Renowned Commentator Susumu Nishibe Dies in Apparent Suicide
Susumu Nishibe, a renowned conservative author and commentator, recently passed away at the age of 78. His final television broadcast, in which he lectured on the value of constructing models of society, was on January 20, 2018. Nishibe's body was found in a river early on the morning of January 21, while his death was later confirmed by a Tokyo area hospital.
According to the Sankei Shimbun, Nishibe’s death is widely suspected to have been a suicide. His wife had previously passed away in 2014. While in December 2017, he published a book arguing that “natural death” was an anachronistic term in the modern age. Rather, Nishibe claimed that a more accurate phrase would be “hospital death.” He also warned his friends that he would soon die.
Nishibe’s career in politics spanned over six decades. As a college student, he was a leader in the New Left student movement. In the early 1970s, when the movement became increasingly violent and terroristic, Nishibe renounced the New Left entirely and took up study of conservative thought, alongside continuing his research in economics. In 1984, his essay collection Serious Play: The Battle with Moral Relativism, published at the height of Japan’s postmodernist boom, won the Suntory Prize for Social Sciences and Humanities. In 1985, he became a professor of social economics at the University of Tokyo—Japan's top university.
In 1988, Nishibe led a hiring committee that approved the idiosyncratic religious scholar Shin’ichi Nakazawa as a tenured professor, but the University of Tokyo faculty committee—led by the prestigious sociologist Munesuke Mita—opaquely rejected Nishibe’s decision. No public reason was given for the rejection, however. Protesting the faculty’s decision, Nishibe resigned his professorship, which resulted in a scandal. After this, he began working as a conservative activist outside of academia.
He became a frequent writer for the Sankei Shimbun and the magazine Seiron, where he spearheaded the discussion on revising Japan’s 1947 Constitution. In the 1990s, Nishibe collaborated with the Japanese Society for History Textbook Reform to produce various pro-Japan educational materials He would, likewise, suggest a closer reading of Japanese history and culture to confront the nation’s modern social problems. His book, Heroes of Thought, written around this time, discusses his favorite world philosophers, including Burke, Tocqueville, José Ortega y Gasset, and G. K. Chesterton.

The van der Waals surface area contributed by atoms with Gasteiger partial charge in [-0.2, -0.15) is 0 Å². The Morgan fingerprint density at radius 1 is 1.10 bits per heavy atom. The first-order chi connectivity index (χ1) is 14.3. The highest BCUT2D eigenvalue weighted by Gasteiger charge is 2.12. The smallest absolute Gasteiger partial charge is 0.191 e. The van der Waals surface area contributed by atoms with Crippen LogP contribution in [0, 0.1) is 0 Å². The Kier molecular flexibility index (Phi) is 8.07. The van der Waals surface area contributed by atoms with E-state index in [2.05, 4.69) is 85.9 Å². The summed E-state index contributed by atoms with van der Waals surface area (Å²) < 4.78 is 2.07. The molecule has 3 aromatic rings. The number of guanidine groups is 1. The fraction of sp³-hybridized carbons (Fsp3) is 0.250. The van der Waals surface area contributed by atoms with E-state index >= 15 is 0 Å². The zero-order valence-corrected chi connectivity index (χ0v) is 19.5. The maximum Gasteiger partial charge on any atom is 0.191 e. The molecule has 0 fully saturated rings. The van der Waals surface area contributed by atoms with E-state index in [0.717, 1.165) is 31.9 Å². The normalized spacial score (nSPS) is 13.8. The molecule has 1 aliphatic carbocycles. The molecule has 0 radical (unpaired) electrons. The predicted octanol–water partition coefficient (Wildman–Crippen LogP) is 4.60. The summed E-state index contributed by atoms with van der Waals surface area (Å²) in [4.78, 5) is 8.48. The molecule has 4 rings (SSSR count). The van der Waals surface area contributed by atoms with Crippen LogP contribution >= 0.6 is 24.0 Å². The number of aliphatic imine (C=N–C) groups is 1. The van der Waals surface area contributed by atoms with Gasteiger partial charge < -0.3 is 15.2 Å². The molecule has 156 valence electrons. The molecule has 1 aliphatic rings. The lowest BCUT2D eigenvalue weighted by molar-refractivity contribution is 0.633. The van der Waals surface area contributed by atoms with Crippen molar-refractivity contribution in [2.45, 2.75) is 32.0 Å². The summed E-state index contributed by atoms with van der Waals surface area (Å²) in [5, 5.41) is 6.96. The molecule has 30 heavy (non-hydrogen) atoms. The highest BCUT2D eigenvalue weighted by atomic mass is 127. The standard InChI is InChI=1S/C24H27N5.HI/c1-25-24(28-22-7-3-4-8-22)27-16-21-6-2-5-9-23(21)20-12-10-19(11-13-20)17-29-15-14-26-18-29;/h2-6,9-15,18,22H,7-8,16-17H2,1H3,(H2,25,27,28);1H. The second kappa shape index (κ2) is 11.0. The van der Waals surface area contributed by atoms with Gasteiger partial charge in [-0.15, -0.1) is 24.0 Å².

In 2003, Nishibe stood alongside the independent New Right group, Issuikai, in opposition to the Iraq War. After this he began arguing more forcefully that Japan should separate itself from American power to maintain its independent spirit. In the 2010s, Nishibe also argued against polarizing tendencies in Japanese politics and pushed for debate across political lines. He joined in public television discussions and, in his final years, Nishibe was respected by many on both the left and right of the political spectrum.
To his friends, Nishibe was known to be a lover of liquor, tobacco, and passionate debate. It was recalled that even when he became severe during his frequent intellectual arguments in Tokyo bars, he would phone his interlocutor afterwards to ask them to come back and talk with him again.
Reacting to his death, fellow commentator Soichiro Tahara said, “This comes as a great shock. He had seemed in poor health when I met him last year and I was hoping to speak to him again soon. Nishibe was a radical who thought things through very carefully. He had an intense disgust for the ambiguous. In Japan, many things like national security and economics are concealed and ambiguous. Perhaps he simply became fed up with this.”
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